According to a new ABC News/Washington Post poll, a slim majority of Americans — 52 percent — approve of Obama's recent executive actions on immigration.
But the most revealing thing in the poll isn't how Americans react to the new actions; it's something that hasn't changed. From the poll release:
Approval (for the president's handling of immigration overall) among whites, meanwhile, has held essentially even in the last six weeks, now at 26 percent.
So a majority of non-Hispanic white Americans don't approve of what Obama's doing about immigration now. But they didn't approve of what he was doing before these most recent executive actions, either. Furthermore, the poll shows that 16 percent of whites approve of his executive actions, but still disapprove of Obama's record on the issue as a whole.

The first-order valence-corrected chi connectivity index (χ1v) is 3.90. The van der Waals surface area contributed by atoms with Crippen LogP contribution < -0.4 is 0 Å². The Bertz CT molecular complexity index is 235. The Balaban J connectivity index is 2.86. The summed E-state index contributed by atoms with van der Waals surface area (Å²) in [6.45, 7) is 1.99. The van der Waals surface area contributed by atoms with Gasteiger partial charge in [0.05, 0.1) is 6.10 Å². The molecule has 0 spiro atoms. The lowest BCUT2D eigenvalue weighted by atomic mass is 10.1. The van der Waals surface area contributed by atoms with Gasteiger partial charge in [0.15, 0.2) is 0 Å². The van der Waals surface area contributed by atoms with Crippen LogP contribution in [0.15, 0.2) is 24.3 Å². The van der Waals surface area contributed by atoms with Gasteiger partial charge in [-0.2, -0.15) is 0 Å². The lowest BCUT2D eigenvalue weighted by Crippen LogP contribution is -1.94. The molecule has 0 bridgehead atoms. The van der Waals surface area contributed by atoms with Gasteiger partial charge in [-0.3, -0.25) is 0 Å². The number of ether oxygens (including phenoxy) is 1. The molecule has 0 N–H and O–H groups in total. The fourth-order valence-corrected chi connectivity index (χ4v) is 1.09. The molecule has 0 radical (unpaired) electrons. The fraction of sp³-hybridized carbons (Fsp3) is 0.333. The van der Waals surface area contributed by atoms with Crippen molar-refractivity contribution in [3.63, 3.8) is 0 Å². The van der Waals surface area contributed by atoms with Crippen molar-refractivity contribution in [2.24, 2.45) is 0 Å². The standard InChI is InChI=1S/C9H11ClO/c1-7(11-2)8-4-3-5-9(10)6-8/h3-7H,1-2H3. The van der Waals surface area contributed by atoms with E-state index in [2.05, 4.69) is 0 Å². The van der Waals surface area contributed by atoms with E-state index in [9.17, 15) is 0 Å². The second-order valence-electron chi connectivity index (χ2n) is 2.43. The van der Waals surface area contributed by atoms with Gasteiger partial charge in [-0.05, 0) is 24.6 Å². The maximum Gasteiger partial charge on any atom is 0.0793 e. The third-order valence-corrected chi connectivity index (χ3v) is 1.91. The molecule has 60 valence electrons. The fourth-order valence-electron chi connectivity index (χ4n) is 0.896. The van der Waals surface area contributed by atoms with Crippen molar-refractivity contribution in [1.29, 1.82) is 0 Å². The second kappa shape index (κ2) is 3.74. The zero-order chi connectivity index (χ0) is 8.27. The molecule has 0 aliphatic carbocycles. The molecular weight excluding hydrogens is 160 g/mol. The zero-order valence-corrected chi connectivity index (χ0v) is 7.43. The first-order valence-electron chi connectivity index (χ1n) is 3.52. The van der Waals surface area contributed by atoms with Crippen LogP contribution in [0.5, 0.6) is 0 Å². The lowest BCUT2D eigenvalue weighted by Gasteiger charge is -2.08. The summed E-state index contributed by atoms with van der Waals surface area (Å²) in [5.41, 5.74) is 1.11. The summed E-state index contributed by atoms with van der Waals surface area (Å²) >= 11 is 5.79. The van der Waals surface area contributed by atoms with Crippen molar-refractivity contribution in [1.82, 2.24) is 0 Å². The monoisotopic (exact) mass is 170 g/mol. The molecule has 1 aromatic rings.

The point is that white Americans' opinions about Obama and immigration appear to depend more on how they feel about Obama than how they feel about immigration. So it's hard to imagine Obama's actions having a lasting political impact on non-Hispanic white voters.
The question is whether they have a lasting political impact on Latino voters — and there, the poll has good news for Democrats. Latino approval of Obama on immigration spiked 23 points over the last six weeks.